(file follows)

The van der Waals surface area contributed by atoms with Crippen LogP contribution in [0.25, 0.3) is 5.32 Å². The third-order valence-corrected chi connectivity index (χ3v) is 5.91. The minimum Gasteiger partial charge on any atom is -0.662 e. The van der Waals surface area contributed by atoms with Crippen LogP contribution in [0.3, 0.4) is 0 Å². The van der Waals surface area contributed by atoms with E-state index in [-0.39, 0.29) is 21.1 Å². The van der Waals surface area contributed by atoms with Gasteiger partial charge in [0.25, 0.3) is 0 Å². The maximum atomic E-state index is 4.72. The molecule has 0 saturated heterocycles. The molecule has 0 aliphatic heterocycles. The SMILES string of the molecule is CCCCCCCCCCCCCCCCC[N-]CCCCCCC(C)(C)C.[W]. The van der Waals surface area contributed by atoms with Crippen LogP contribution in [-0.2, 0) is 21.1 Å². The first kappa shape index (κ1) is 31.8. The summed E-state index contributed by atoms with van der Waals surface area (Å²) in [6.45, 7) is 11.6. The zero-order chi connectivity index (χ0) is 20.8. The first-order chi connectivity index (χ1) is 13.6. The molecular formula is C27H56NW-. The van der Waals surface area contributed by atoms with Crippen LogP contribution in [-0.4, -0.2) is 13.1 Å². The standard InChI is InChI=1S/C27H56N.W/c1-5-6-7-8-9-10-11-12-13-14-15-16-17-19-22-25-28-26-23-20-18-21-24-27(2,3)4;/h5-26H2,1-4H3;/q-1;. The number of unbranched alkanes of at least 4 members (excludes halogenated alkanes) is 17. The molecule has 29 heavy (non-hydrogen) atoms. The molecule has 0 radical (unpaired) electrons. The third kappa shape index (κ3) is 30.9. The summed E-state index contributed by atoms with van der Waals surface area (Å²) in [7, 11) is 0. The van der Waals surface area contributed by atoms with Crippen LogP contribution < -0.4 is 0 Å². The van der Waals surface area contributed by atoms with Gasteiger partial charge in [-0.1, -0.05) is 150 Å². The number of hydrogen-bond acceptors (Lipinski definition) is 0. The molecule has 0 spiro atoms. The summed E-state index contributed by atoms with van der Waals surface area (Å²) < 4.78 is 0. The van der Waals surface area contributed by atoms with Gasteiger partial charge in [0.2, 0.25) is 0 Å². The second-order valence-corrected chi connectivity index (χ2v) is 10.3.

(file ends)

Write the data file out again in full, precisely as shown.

The van der Waals surface area contributed by atoms with Crippen LogP contribution in [0.25, 0.3) is 5.32 Å². The third-order valence-corrected chi connectivity index (χ3v) is 5.91. The minimum Gasteiger partial charge on any atom is -0.662 e. The van der Waals surface area contributed by atoms with Crippen LogP contribution in [0.3, 0.4) is 0 Å². The van der Waals surface area contributed by atoms with E-state index in [-0.39, 0.29) is 21.1 Å². The van der Waals surface area contributed by atoms with Gasteiger partial charge in [0.25, 0.3) is 0 Å². The maximum atomic E-state index is 4.72. The molecule has 0 saturated heterocycles. The molecule has 0 aliphatic heterocycles. The SMILES string of the molecule is CCCCCCCCCCCCCCCCC[N-]CCCCCCC(C)(C)C.[W]. The van der Waals surface area contributed by atoms with Crippen LogP contribution in [-0.2, 0) is 21.1 Å². The first kappa shape index (κ1) is 31.8. The summed E-state index contributed by atoms with van der Waals surface area (Å²) in [6.45, 7) is 11.6. The zero-order chi connectivity index (χ0) is 20.8. The first-order chi connectivity index (χ1) is 13.6. The molecular formula is C27H56NW-. The van der Waals surface area contributed by atoms with Crippen LogP contribution in [-0.4, -0.2) is 13.1 Å². The standard InChI is InChI=1S/C27H56N.W/c1-5-6-7-8-9-10-11-12-13-14-15-16-17-19-22-25-28-26-23-20-18-21-24-27(2,3)4;/h5-26H2,1-4H3;/q-1;. The number of unbranched alkanes of at least 4 members (excludes halogenated alkanes) is 17. The molecule has 29 heavy (non-hydrogen) atoms. The molecule has 0 radical (unpaired) electrons. The third kappa shape index (κ3) is 30.9. The summed E-state index contributed by atoms with van der Waals surface area (Å²) in [7, 11) is 0. The van der Waals surface area contributed by atoms with Crippen LogP contribution < -0.4 is 0 Å². The van der Waals surface area contributed by atoms with Gasteiger partial charge in [-0.1, -0.05) is 150 Å². The number of hydrogen-bond acceptors (Lipinski definition) is 0. The molecule has 0 spiro atoms. The summed E-state index contributed by atoms with van der Waals surface area (Å²) < 4.78 is 0. The van der Waals surface area contributed by atoms with Gasteiger partial charge in [0.2, 0.25) is 0 Å². The second-order valence-corrected chi connectivity index (χ2v) is 10.3.